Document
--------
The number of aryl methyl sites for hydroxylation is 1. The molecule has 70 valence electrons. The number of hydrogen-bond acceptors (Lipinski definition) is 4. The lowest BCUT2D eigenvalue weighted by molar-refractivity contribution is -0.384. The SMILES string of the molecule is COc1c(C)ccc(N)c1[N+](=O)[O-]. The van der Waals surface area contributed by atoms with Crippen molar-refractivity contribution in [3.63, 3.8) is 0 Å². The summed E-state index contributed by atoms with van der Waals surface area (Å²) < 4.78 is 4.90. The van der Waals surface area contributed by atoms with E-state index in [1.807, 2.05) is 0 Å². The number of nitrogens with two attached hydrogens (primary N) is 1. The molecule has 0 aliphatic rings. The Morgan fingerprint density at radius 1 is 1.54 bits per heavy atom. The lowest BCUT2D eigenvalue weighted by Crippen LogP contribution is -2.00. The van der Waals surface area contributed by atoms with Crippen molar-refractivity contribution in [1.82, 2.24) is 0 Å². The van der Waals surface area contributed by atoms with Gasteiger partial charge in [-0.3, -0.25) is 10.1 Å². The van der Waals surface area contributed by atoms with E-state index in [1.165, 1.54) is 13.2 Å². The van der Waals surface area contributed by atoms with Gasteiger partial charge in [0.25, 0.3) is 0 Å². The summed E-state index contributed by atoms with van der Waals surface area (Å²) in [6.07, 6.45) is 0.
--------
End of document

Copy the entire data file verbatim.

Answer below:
The number of aryl methyl sites for hydroxylation is 1. The molecule has 70 valence electrons. The number of hydrogen-bond acceptors (Lipinski definition) is 4. The lowest BCUT2D eigenvalue weighted by molar-refractivity contribution is -0.384. The SMILES string of the molecule is COc1c(C)ccc(N)c1[N+](=O)[O-]. The van der Waals surface area contributed by atoms with Crippen molar-refractivity contribution in [3.63, 3.8) is 0 Å². The summed E-state index contributed by atoms with van der Waals surface area (Å²) < 4.78 is 4.90. The van der Waals surface area contributed by atoms with E-state index in [1.807, 2.05) is 0 Å². The number of nitrogens with two attached hydrogens (primary N) is 1. The molecule has 0 aliphatic rings. The Morgan fingerprint density at radius 1 is 1.54 bits per heavy atom. The lowest BCUT2D eigenvalue weighted by Crippen LogP contribution is -2.00. The van der Waals surface area contributed by atoms with Crippen molar-refractivity contribution in [1.82, 2.24) is 0 Å². The van der Waals surface area contributed by atoms with Gasteiger partial charge in [-0.3, -0.25) is 10.1 Å². The van der Waals surface area contributed by atoms with E-state index in [1.165, 1.54) is 13.2 Å². The van der Waals surface area contributed by atoms with Gasteiger partial charge in [0.25, 0.3) is 0 Å². The summed E-state index contributed by atoms with van der Waals surface area (Å²) in [6.07, 6.45) is 0.